I never knew Steve Jobs, but I almost worked for him twice. I interviewed for a technical writer position at Apple in 1980, and for the director of documentation role at NeXT in 1993.
In truth, I was both sorry and thankful that I didn’t end up with those jobs. Jobs was a true visionary, and he inspired great loyalty, but he also had a fearsome reputation as a manager. As two early Apple employees told me years ago, “I don’t know anyone who worked for Jobs who didn’t have a strong love/hate relationship with him.”
Still, I had many friends at Apple, and got to observe the company closely as a freelance computer journalist, notably as a contributing editor and regular columnist for InfoWorld in 1981–83 and for A+ Magazine in 1984–85. A+ was an independent Ziff-Davis publication devoted to covering Apple news, products, and culture. My bimonthly column was called “Electronic Brainstorming.”
Although there have been many tributes and eulogies published in the week since Steve Jobs’s death, most have focused on his transformation of Apple after returning to the company in 1997. I thought it might be illuminating to revisit the Apple of the mid-eighties, when Jobs was a brash, young C.E.O. whose early meteoric success was threatened by the market entry of the industry’s most fearsome competitor, IBM, and the concurrent rise of Microsoft. I republish this essay from 1984—a few months after the first Macintosh shipped—as a tribute to a man who, in the end, turned out to be both brilliant and smart.
Readers who weren’t around at the time will find references to inexplicable concepts like computer stores, typewriters, secretaries, MS-DOS (this was even before Windows), CP/M, 1-2-3, floppy disks, Apple computers before Macintosh (Apple II, III, and Lisa), and a raft of prominent computer and software companies that ceased to exist long ago. These were the days when 256K—K, not M—was a lot of memory. If you’re curious … ask your parents.
The Apple / IBM Difference
By John Unger Zussman
from A+ Magazine, May 1984
A war’s going on between Apple and IBM, and it’s not just a war of competing products. It’s a war of competing approaches, styles, and philosophies. The outcome may well determine the type of computers we’ll be using ten years from now—and how we’ll buy them and how much they’ll cost.
The differences between the two companies are apparent as soon as you enter their respective corporate offices. At Apple’s headquarters in Cupertino, California, there’s an Apple—sometimes two—on every desk. In addition, all employees get an Apple to take home on indefinite loan. Once employees have been with the company for a year, the Apple is theirs to keep.
Conditions are different at IBM’s Entry Systems division in Boca Raton, Florida, where the Personal Computer is made. As InfoWorld columnist Doug Clapp recently observed, Apple managers have computers; IBM managers have secretaries. The secretaries, in turn, have Selectric typewriters, not PCs. “I don’t believe that small computers are as pervasive, or as effective, at IBM as they are at Apple,” commented Clapp.
It’s a long-standing tradition in the microcomputer industry for the cobbler’s kids to go barefoot. Since start-up companies typically have little money, any equipment generally goes to the technical staff. Managers and clerks make do with manual systems—an arrangement that often continues, through sheer inertia, well past the early financial crises.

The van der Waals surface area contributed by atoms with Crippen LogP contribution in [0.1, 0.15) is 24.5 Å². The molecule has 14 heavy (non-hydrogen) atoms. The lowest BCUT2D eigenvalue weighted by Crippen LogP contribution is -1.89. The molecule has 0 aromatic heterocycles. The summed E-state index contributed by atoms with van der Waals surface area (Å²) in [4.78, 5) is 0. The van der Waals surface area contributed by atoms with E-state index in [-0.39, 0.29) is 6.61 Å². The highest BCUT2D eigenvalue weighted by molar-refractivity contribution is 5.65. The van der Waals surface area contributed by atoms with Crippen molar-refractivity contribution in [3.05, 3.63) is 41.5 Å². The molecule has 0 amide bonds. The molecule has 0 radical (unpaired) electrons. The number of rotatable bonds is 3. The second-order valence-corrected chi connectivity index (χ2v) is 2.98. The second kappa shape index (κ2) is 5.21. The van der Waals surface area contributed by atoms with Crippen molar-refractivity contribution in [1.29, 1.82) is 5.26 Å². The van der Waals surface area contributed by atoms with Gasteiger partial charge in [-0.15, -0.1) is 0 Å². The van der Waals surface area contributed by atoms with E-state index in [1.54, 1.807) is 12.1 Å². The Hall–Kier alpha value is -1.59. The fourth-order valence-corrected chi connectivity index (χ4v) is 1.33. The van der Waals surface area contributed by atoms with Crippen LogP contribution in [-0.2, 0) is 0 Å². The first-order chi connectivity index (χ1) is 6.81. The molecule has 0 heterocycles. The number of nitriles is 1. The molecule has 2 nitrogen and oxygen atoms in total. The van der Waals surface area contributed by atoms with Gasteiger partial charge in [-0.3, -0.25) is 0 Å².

Still, IBM is hardly a start-up. It’s difficult to believe the company couldn’t put a PC on every employee’s desk if it wanted to. The fact is, even at Entry Systems, IBMers seem more oriented toward selling personal computers than toward using them. They work on micros; Apple people work with them. To IBM, personal computing is a business. To Apple, it’s a passion; the business aspect is almost a sideline.
How Did We Get Into This Mess?
Both companies entered the personal-computer business reluctantly, although they came from vastly different directions. Apple founders Steve Jobs and Steve Wozniak built their first computer, in that legendary garage, for their own amusement. They were surprised when their friends and fellow tinkerers also wanted computers; but, finally convinced, they set out to build a computer that others could use. The result, the venerable Apple II, still sells strongly going into its eighth year, in an industry where a five-year product life span is enviable.
IBM initially spurned the micro market, clinging to its mainframe and minicomputer product lines until it could no longer deny the reality of the personal-computer revolution. Ironically, the success of products like the Apple II compelled IBM to take notice. Once persuaded, IBM devoted its efficient, methodical, calculated approach—and its abundant resources—to developing a personal computer.
The result, the IBM PC, is a masterpiece of market and industry positioning, more than of technological sophistication. In fact, its engineering is notably conservative. The PC used mature, tried-and-true technology that other companies had already surpassed. But the PC matches precisely the needs of its intended market—corporate managers and operators of small businesses.
Moreover, for the first time in IBM’s history, the engineering was open. IBM included five expansion slots in the PC and published detailed technical specifications. Independent companies had no trouble developing PC-compatible hardware and software.
It’s significant that IBM’s technology has consistently lagged behind that of these third-party vendors. For example, the independents offered double-sided disk drives, hard disks, and color monitors for the PC long before they were available from IBM. Similarly, within three weeks of IBM’s announcement of the PCjr, two companies announced enhanced PCjr keyboards.